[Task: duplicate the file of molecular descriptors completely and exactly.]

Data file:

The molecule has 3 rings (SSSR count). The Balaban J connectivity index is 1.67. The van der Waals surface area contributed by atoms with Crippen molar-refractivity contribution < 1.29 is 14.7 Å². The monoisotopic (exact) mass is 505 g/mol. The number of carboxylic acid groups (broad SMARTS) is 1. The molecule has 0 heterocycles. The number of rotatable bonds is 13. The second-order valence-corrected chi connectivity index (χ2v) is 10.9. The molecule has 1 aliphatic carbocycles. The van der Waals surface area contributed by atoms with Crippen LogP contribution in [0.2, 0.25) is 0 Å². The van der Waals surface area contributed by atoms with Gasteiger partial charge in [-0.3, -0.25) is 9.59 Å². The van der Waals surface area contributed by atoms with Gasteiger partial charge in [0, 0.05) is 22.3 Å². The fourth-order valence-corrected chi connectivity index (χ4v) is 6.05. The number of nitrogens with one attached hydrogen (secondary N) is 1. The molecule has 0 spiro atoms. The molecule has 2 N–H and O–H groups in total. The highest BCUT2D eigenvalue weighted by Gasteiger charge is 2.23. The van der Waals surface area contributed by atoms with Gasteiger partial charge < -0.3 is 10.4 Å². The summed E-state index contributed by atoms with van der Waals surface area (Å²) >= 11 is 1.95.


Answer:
The molecule has 3 rings (SSSR count). The Balaban J connectivity index is 1.67. The van der Waals surface area contributed by atoms with Crippen molar-refractivity contribution < 1.29 is 14.7 Å². The monoisotopic (exact) mass is 505 g/mol. The number of carboxylic acid groups (broad SMARTS) is 1. The molecule has 0 heterocycles. The number of rotatable bonds is 13. The second-order valence-corrected chi connectivity index (χ2v) is 10.9. The molecule has 1 aliphatic carbocycles. The van der Waals surface area contributed by atoms with Crippen LogP contribution in [0.2, 0.25) is 0 Å². The van der Waals surface area contributed by atoms with Gasteiger partial charge in [-0.3, -0.25) is 9.59 Å². The van der Waals surface area contributed by atoms with Gasteiger partial charge in [0, 0.05) is 22.3 Å². The fourth-order valence-corrected chi connectivity index (χ4v) is 6.05. The number of nitrogens with one attached hydrogen (secondary N) is 1. The molecule has 0 spiro atoms. The molecule has 2 N–H and O–H groups in total. The highest BCUT2D eigenvalue weighted by Gasteiger charge is 2.23. The van der Waals surface area contributed by atoms with Gasteiger partial charge < -0.3 is 10.4 Å². The summed E-state index contributed by atoms with van der Waals surface area (Å²) >= 11 is 1.95.